Steelers running back Le’Veon Bell is indeed facing a four-game suspension for missing a drug test. But Bell continues to insist that he hasn’t missed a drug test — and that he won’t be missing any games.
In a comment to an altered photo on Instagram of Bell wearing a gas mask with a bong, Bell said from his verified account that “I’m not gonna miss games, trust me.”
Many will scoff at the proclamation, given the lingering perception that Commissioner Roger Goodell retains final say over all player disciplinary issues. In 2014, however, the league agreed to use a panel of neutral arbitrators for all punishments arising under the substance-abuse and PED policies. So Bell will have a chance to have a truly independent party assess whether the league’s conclusions are warranted.
Of course, that will become harder if, as NFL Media reported over the weekend, Bell has missed several drug tests.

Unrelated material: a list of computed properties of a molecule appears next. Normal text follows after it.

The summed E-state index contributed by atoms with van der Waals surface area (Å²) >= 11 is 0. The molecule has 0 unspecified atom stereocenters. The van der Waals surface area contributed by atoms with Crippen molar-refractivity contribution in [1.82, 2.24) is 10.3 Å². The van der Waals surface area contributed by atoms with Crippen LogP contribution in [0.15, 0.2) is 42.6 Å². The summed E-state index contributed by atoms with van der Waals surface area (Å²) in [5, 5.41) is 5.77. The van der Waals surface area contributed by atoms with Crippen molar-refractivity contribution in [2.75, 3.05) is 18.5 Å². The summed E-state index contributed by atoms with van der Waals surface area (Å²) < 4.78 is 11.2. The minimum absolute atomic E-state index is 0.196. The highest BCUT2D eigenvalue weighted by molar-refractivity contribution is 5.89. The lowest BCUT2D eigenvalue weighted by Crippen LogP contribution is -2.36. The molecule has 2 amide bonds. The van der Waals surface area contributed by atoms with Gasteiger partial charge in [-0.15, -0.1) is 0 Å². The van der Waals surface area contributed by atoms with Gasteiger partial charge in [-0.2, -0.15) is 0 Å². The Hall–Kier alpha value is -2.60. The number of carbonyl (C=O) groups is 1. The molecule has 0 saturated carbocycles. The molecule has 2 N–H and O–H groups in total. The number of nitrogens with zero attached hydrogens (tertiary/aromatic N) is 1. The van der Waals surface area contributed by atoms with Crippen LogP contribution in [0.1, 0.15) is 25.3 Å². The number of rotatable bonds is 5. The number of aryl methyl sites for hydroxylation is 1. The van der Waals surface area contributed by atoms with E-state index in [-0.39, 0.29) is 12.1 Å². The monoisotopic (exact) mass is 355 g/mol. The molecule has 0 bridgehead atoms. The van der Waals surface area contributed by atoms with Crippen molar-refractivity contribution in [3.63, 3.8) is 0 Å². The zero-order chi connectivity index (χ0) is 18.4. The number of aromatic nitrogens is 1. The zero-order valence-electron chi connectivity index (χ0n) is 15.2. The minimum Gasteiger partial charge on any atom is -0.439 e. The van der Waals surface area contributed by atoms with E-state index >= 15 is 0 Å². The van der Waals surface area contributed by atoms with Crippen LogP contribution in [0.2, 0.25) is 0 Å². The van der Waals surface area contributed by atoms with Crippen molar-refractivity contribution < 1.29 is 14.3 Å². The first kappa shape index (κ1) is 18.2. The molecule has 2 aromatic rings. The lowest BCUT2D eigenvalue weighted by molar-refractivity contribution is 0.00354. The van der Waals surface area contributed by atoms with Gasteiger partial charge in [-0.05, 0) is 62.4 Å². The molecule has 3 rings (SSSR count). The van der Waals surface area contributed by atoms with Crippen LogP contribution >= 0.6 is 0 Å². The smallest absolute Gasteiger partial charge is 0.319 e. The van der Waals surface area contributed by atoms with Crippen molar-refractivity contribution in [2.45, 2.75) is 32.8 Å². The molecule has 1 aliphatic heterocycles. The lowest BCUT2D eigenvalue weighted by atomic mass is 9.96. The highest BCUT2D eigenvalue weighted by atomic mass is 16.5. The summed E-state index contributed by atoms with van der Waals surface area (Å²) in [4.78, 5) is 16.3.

Stop me if you’re heard this one before (actually, don’t bother because I’m going to say it again anyway): The substance-abuse policy has a clear confidentiality provision that is supposed to keep people from knowing that a player is facing a suspension until the suspension has been finalized through the appeal process. With NFL Media confirming the initial ESPN report regarding the suspension and with NFL Media advancing the story by reporting that Bell missed multiple tests, the NFL — which owns and operates NFL Media — is violating its own policy. And no one seems to be bothered by that. Ever.
It should bother Bell, his agent, the league, the Steelers, and the NFL Players Association. Bell’s case should have been handled no differently than any other situation in which a guy faced a suspension. If he prevails on appeal, no one ever would have known that anything was amiss.
That has happened in plenty of cases over the years. If Bell ultimately wins the appeal, it’s what should have happened in his case.